06.06.2014

Steel erecting Death Wish

Spotted by a reader in the UK, two steel erectors in Kent working from aerial work platforms that weren’t quite high enough for the job.

The picture does not give a clear indication of exactly how high up they are working but it appears to be in the region of 12 metres. Either way, what is obvious is that the aerial lifts being used are two or three metres too short for the task at hand.

As a result both men have climbed from the platforms - one standing on the rails and the other on a steel beam - in order to gain the extra height. Both appear to be wearing a harness, however it is possible they would have had to disconnect their lanyards in order to climb out the platforms.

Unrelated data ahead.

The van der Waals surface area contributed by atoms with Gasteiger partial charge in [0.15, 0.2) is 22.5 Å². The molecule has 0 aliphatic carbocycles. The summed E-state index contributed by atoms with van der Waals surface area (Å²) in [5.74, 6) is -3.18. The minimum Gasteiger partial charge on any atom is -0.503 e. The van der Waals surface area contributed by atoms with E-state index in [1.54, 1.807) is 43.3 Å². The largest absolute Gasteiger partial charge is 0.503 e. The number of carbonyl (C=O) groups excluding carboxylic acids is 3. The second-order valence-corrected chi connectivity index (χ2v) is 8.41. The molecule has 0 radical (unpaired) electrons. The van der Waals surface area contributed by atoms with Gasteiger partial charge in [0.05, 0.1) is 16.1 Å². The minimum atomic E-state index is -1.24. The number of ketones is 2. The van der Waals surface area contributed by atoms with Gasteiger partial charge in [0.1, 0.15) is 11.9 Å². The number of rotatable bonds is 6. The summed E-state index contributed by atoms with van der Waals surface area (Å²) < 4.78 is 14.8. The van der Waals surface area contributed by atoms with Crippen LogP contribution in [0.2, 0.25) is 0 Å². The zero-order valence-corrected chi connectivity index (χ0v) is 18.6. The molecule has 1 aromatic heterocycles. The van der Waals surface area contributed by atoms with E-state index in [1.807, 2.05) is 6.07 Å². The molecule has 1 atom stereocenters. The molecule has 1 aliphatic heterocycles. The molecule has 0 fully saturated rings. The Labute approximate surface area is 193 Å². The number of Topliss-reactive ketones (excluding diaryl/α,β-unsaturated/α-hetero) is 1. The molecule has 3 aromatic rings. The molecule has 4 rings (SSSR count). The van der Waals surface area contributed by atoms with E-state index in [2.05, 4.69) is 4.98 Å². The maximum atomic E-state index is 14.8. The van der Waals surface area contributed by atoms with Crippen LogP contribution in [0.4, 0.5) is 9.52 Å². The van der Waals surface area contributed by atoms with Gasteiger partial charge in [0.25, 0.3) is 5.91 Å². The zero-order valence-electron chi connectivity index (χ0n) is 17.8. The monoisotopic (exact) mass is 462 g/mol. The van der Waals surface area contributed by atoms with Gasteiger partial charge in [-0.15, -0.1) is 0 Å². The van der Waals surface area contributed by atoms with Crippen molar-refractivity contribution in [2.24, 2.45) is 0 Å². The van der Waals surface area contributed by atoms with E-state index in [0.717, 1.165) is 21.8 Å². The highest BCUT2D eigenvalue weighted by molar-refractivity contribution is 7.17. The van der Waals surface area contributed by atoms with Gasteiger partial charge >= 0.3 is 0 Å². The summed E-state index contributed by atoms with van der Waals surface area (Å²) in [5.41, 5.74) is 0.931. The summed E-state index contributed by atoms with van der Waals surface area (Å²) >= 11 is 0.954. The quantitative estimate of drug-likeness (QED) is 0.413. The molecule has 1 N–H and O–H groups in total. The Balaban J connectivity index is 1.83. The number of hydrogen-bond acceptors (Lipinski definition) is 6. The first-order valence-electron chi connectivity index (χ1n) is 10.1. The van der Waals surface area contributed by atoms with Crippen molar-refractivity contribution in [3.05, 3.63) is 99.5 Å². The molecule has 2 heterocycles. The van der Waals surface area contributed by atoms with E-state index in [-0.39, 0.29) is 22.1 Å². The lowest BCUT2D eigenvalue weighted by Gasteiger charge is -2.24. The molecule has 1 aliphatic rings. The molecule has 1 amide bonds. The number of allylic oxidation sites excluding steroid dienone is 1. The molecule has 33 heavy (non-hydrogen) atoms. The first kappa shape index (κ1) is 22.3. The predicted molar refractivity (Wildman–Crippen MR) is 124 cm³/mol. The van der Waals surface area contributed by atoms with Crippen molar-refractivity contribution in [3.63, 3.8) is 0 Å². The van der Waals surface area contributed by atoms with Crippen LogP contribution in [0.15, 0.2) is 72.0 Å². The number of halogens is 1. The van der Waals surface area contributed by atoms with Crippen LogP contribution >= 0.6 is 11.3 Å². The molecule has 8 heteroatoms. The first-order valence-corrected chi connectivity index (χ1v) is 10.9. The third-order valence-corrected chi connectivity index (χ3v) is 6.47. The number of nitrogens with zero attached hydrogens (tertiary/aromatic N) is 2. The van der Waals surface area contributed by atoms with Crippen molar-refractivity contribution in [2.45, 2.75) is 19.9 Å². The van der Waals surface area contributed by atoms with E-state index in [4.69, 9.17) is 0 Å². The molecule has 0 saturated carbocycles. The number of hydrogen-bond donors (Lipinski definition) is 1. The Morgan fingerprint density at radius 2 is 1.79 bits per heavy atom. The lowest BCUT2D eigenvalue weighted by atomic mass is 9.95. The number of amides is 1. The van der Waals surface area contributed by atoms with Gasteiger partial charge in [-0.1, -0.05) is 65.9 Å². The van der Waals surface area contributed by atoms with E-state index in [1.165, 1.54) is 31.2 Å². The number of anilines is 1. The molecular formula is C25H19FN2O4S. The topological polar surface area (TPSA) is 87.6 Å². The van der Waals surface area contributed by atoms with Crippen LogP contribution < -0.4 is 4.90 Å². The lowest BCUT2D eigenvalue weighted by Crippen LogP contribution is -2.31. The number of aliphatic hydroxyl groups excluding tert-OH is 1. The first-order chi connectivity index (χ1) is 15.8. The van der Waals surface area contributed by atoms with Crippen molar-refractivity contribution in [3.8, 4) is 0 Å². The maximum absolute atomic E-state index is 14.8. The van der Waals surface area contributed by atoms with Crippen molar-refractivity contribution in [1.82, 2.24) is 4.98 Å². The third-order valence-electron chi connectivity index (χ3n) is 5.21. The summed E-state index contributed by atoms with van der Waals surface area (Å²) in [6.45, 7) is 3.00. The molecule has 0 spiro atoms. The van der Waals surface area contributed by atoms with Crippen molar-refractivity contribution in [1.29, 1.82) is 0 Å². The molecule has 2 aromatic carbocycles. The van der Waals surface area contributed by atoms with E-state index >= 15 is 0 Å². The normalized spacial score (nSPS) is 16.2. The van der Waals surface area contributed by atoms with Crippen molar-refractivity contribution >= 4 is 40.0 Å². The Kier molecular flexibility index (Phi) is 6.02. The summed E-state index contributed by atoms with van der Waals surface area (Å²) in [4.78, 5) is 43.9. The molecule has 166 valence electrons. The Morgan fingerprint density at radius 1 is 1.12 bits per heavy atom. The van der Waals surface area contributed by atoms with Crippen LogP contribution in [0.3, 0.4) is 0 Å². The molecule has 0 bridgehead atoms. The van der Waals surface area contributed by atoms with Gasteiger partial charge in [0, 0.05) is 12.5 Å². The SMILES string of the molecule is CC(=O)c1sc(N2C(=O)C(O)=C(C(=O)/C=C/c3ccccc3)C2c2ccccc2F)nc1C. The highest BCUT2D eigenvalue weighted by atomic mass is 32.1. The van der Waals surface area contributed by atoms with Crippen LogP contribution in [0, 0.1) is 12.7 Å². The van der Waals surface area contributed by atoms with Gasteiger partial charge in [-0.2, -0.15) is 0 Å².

Using aerial work platforms that aren't quite up to the job...

According to our correspondent the aerial lifts were the largest machines permitted to work on the concrete floor.

Definitely one for our Death Wish series.

Comments

John
Takes you back when steel erectors were steel erectors

9 Jun 2014

Kevin Morris
Hi Pat,
In a former life I would have disconnected the beam from the crane by lowering of the hoist rope a foot or so, a few sharp strikes with the back of the podger on the beam and the hook would then usually become detached.
However, to accomplish this objective would require 2 other elements. An experienced crane operator and the use of a "C" or Liverpool hook.(and touch-up paint of course)

Kind Regards,
Kevin Morris.

9 Jun 2014


Disconnecting the beam from the crane should be interesting!

9 Jun 2014
This website is using cookies to provide an optimised user experience. By continuing you are agreeing to the use of cookies. More Info
OK